Last week, the ISM Services number came out at 53.4 which was above the consensus estimate of 52. Recall readings above 50 indicate expansion, thus, the expansion in services continued and accelerated last month. Also, we repeat the ISM Manufacturing chart from our last update.
What was a tailwind for growth in 2023, reduced policy uncertainty, will become a headwind for growth in 2024 and 2025. The uncertainty on global policy could be a catalyst for volatility and slowdowns in global economies. As for the U.S., we have two known entities that will likely be the top of the ticket and markets know what to expect with each.
We are hearing the soft-landing analogy turn into a no landing scenario, leaving us “cruising at a high altitude with turbulence”….take it how you will but the growth we saw in Q4 has brought momentum into 2024. Household and corporate balance sheets have improved. These tend to be good things for the markets as the U.S. economy is fueled by consumer spending.
We are also focusing on recent increases in productivity growth and the unknowns around the speed and magnitude of rate cuts. Investors are struggling to come to terms with rate cuts that are designed to normalize monetary policy rather than stimulate. Which means rates will likely be higher longer, but mostly because this is “more normal”.
Manufacturing and Services
On the positive side, we are seeing activity pick up in both manufacturing (albeit still in contraction) and services which is positive for economic growth. However, for the Fed to truly believe that inflation is moving “sustainably” towards 2%, then inflation in services must also moderate. An increase in the ISM services index tends to support inflationary pressure. Also, if manufacturing turns towards expansion, we would expect future inflation to also increase. Therefore, it seems the Fed will have reason to continue to keep rates steady.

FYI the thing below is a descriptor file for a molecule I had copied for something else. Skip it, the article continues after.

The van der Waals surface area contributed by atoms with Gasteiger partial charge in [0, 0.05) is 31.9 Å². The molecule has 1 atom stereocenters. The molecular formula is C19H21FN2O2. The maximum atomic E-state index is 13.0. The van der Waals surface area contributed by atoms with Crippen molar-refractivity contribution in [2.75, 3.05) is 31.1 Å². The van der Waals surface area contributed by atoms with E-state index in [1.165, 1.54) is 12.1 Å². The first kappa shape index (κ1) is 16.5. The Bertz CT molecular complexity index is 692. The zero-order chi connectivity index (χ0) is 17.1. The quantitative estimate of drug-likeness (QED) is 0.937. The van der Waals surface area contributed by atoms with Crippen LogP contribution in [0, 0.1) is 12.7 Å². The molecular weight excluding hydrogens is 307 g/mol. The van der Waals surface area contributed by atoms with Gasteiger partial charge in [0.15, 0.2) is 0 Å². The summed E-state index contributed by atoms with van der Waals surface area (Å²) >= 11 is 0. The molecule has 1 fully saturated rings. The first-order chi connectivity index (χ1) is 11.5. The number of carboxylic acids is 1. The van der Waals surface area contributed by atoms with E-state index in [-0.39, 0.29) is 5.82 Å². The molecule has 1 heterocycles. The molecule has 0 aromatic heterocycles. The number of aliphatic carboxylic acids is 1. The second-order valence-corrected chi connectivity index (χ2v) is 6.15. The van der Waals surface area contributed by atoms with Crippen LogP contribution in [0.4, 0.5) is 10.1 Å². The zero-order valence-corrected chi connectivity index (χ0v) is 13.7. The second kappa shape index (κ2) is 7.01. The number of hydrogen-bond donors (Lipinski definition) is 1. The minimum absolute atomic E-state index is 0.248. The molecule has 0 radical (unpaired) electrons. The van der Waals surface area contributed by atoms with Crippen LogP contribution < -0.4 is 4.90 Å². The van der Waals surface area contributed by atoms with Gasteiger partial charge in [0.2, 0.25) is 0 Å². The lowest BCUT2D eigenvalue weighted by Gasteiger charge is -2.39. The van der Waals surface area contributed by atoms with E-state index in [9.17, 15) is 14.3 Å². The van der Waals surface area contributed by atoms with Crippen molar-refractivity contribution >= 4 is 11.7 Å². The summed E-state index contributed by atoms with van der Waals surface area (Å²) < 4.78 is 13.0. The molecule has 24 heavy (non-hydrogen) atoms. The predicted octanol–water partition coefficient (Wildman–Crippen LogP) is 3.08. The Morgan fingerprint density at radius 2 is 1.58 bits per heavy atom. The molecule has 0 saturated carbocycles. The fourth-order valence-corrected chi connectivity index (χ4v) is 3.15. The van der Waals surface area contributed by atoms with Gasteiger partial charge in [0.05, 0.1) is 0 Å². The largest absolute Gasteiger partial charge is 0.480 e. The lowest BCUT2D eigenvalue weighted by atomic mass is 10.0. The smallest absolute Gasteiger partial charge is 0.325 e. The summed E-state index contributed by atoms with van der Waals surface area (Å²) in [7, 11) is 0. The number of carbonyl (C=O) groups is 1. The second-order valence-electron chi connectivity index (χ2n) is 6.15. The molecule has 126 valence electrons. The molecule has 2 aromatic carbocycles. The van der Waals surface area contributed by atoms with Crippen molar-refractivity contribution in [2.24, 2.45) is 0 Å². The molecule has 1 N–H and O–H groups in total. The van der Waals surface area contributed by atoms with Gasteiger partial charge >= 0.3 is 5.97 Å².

Next, we got a reading on trade. While both imports and exports increased in the last quarter, year-over-year growth for real (inflation adjusted) imports remains negative while the rate of growth for real exports remains positive but has declined.
Also, since imports are larger than exports, the net effect is that total real trade is only slightly positive in the last year. It is this weakness in trade that supports the idea of constrained growth in the near future. Moreover, with many shippers choosing to avoid the Red Sea, thus adding time and expense to the shipping of goods around the world, we would expect the cost of shipping to increase without any increase in the total volume of trade.
Credit Card Delinquency
Finally, there were several headlines last week about the growth in credit card delinquency. While the total numbers have increased, in terms of percent of disposable income, the number is not so bad.
Because U.S. household debt as a percent of disposable income is near historical lows, we would not expect an economic downturn to have the same effect as the 2008-09 recession.
Overall, we consider the odds of a recession to be about 50/50 and we expect to see an increase in volatility this year.
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